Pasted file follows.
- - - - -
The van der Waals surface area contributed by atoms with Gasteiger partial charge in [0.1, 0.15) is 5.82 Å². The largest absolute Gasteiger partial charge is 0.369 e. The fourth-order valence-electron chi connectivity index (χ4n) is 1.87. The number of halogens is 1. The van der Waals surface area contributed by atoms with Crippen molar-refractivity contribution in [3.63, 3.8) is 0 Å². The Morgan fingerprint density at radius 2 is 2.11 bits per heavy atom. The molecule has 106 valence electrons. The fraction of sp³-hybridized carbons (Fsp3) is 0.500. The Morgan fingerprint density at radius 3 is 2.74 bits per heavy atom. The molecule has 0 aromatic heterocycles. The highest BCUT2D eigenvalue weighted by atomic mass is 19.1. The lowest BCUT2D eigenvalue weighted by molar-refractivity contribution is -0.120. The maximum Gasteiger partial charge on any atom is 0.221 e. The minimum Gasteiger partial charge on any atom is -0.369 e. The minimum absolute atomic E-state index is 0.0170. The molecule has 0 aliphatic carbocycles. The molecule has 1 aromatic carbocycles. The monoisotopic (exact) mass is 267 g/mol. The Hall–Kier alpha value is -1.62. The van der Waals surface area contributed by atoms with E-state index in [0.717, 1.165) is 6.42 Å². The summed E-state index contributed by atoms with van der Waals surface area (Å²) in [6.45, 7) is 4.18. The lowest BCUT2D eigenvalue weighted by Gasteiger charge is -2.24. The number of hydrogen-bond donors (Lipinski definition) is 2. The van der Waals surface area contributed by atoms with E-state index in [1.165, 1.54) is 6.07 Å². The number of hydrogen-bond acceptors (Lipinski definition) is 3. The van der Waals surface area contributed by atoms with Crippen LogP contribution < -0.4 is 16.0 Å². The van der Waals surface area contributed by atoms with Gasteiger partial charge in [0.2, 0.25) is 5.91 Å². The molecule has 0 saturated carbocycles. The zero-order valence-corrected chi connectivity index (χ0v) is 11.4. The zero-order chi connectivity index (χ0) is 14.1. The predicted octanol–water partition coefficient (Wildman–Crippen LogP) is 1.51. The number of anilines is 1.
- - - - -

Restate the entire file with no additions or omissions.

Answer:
The van der Waals surface area contributed by atoms with Gasteiger partial charge in [0.1, 0.15) is 5.82 Å². The largest absolute Gasteiger partial charge is 0.369 e. The fourth-order valence-electron chi connectivity index (χ4n) is 1.87. The number of halogens is 1. The van der Waals surface area contributed by atoms with Crippen molar-refractivity contribution in [3.63, 3.8) is 0 Å². The Morgan fingerprint density at radius 2 is 2.11 bits per heavy atom. The molecule has 106 valence electrons. The fraction of sp³-hybridized carbons (Fsp3) is 0.500. The Morgan fingerprint density at radius 3 is 2.74 bits per heavy atom. The molecule has 0 aromatic heterocycles. The highest BCUT2D eigenvalue weighted by atomic mass is 19.1. The lowest BCUT2D eigenvalue weighted by molar-refractivity contribution is -0.120. The maximum Gasteiger partial charge on any atom is 0.221 e. The minimum Gasteiger partial charge on any atom is -0.369 e. The minimum absolute atomic E-state index is 0.0170. The molecule has 0 aliphatic carbocycles. The molecule has 1 aromatic carbocycles. The monoisotopic (exact) mass is 267 g/mol. The Hall–Kier alpha value is -1.62. The van der Waals surface area contributed by atoms with E-state index in [0.717, 1.165) is 6.42 Å². The summed E-state index contributed by atoms with van der Waals surface area (Å²) in [6.45, 7) is 4.18. The lowest BCUT2D eigenvalue weighted by Gasteiger charge is -2.24. The number of hydrogen-bond donors (Lipinski definition) is 2. The van der Waals surface area contributed by atoms with E-state index in [1.165, 1.54) is 6.07 Å². The number of hydrogen-bond acceptors (Lipinski definition) is 3. The van der Waals surface area contributed by atoms with Crippen LogP contribution < -0.4 is 16.0 Å². The van der Waals surface area contributed by atoms with Gasteiger partial charge in [0.2, 0.25) is 5.91 Å². The molecule has 0 saturated carbocycles. The zero-order valence-corrected chi connectivity index (χ0v) is 11.4. The zero-order chi connectivity index (χ0) is 14.1. The predicted octanol–water partition coefficient (Wildman–Crippen LogP) is 1.51. The number of anilines is 1.